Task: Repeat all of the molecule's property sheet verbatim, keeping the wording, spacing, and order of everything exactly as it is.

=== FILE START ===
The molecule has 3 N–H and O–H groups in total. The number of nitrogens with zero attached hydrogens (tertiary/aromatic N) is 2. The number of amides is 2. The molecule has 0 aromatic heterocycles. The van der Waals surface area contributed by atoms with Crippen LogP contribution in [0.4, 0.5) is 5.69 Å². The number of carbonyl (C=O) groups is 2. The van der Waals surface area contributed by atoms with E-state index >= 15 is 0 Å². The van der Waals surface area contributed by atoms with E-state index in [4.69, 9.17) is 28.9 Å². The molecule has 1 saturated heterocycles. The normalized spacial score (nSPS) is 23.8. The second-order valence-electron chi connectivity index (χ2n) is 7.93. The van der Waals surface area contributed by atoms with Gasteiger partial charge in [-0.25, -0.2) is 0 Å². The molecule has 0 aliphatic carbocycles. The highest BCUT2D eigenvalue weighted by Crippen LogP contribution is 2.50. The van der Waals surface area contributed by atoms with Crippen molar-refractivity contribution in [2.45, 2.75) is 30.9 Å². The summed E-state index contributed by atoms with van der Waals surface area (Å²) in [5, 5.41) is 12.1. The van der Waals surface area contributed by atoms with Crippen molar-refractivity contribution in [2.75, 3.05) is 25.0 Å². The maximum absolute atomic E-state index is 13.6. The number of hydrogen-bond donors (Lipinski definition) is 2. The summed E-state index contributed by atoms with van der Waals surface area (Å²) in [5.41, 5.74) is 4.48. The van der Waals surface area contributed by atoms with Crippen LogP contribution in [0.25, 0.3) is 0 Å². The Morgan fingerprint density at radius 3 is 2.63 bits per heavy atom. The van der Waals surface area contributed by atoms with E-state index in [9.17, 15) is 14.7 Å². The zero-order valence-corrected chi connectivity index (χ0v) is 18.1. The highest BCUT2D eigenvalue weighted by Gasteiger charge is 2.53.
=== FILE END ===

The molecule has 3 N–H and O–H groups in total. The number of nitrogens with zero attached hydrogens (tertiary/aromatic N) is 2. The number of amides is 2. The molecule has 0 aromatic heterocycles. The van der Waals surface area contributed by atoms with Crippen LogP contribution in [0.4, 0.5) is 5.69 Å². The number of carbonyl (C=O) groups is 2. The van der Waals surface area contributed by atoms with E-state index >= 15 is 0 Å². The van der Waals surface area contributed by atoms with E-state index in [4.69, 9.17) is 28.9 Å². The molecule has 1 saturated heterocycles. The normalized spacial score (nSPS) is 23.8. The second-order valence-electron chi connectivity index (χ2n) is 7.93. The van der Waals surface area contributed by atoms with Gasteiger partial charge in [-0.25, -0.2) is 0 Å². The molecule has 0 aliphatic carbocycles. The highest BCUT2D eigenvalue weighted by Crippen LogP contribution is 2.50. The van der Waals surface area contributed by atoms with Crippen molar-refractivity contribution in [2.45, 2.75) is 30.9 Å². The summed E-state index contributed by atoms with van der Waals surface area (Å²) in [5, 5.41) is 12.1. The van der Waals surface area contributed by atoms with Crippen molar-refractivity contribution in [2.75, 3.05) is 25.0 Å². The maximum absolute atomic E-state index is 13.6. The number of hydrogen-bond donors (Lipinski definition) is 2. The summed E-state index contributed by atoms with van der Waals surface area (Å²) in [5.41, 5.74) is 4.48. The van der Waals surface area contributed by atoms with Crippen LogP contribution in [0.25, 0.3) is 0 Å². The Morgan fingerprint density at radius 3 is 2.63 bits per heavy atom. The van der Waals surface area contributed by atoms with E-state index in [9.17, 15) is 14.7 Å². The zero-order valence-corrected chi connectivity index (χ0v) is 18.1. The highest BCUT2D eigenvalue weighted by Gasteiger charge is 2.53.